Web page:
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Immigration Dominates Talks Between Spanish, Italian Leaders


Talks between the prime ministers of Italy and Spain in Rome Thursday focused on immigration issues and on the European Union budget for 2007-2013.

Italy and Spain share common concerns on illegal immigration. Every year thousands of illegal immigrants reach the shores of both countries. It was no surprise that the issue dominated the Rome talks between the two prime ministers.

Their countries have been calling on the other EU nations to reach a common position on immigration. Italian Prime Minister Silvio Berlusconi and Spanish Prime Minister Jose Luis Rodriguez Zapatero insist the immigration problem does not only affect Mediterranean countries.

Mr. Zapatero said immigration policy is the biggest problem facing the European Union over the next few years. Mr Berlusconi agreed.

"We must consider this problem a priority," he said. "For the immediate future, we agreed that border controls must be a European responsibility."

Italy and Spain are often used only as transit countries because many illegal immigrants make their way to northern Europe.

The two leaders also discussed an agreement to patrol the Mediterranean that they hope will be signed with France in January. The agreement, among other things, would strengthen the fight against human trafficking, criminal activity and terrorism.

At a news conference following the talks, the two prime ministers were asked to give their position on Iraq. Though the two have strongly differing views on Iraq, they managed to find common ground, agreeing on the need for a "free, democratic and united" Iraq.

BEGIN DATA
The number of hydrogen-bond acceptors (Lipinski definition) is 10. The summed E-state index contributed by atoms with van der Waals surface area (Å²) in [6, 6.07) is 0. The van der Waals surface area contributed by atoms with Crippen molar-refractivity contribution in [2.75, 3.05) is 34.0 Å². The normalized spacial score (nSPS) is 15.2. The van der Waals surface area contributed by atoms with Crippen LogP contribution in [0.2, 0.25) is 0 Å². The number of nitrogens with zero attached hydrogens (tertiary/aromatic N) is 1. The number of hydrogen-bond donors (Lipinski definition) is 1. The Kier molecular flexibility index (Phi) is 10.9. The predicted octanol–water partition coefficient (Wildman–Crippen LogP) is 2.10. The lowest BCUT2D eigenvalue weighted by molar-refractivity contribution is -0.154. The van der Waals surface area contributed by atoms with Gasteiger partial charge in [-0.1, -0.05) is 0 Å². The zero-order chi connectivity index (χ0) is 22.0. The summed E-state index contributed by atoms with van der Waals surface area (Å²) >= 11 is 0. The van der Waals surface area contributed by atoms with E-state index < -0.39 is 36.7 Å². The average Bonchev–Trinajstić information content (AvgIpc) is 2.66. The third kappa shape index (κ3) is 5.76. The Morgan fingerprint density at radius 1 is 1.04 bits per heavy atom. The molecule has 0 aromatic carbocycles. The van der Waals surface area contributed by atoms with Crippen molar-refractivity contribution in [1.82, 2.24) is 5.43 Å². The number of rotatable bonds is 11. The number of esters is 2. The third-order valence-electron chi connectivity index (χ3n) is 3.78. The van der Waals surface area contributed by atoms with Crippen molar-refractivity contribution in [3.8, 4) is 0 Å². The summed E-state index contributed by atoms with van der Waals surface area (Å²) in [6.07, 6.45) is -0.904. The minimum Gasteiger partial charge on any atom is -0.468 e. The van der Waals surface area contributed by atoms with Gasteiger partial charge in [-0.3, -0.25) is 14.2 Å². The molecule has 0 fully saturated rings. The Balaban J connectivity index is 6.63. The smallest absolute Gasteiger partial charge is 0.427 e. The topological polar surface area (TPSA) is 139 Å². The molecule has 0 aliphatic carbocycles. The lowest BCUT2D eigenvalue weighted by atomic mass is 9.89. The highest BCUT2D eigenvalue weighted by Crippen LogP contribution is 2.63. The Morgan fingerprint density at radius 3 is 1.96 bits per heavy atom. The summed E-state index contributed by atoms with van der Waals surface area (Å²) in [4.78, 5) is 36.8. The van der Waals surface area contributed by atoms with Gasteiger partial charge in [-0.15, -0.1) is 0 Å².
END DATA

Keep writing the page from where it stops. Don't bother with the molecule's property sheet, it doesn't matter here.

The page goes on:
Mr. Zapatero's government pulled Spanish troops out of the country immediately after he came to power, while the Italian government still has a 3,000 strong force there. And Mr. Berlusconi said an immediate withdrawal of Italian troops now would meet condemning Iraq to chaos and civil war.

The two leaders were also asked to comment on news reports of illegal CIA detention facilities and overflights in Europe carried out as part of the United States' war on terror.

The Spanish judiciary is probing allegations that CIA planes used a Spanish airport as a base to transport terror suspects. Mr. Zapatero said up until now there is no evidence of illegal CIA actions. He added that his government would be very vigilant, watching out against terrorism, but always with respect for fundamental rights.

In Italy, prosecutors in Milan last month requested the extradition from the United States of 22 CIA agents accused of abducting an Egyptian cleric in the city in 2003. But Mr. Berlusconi said denied there was any information of illegal CIA activities on Italian territory.

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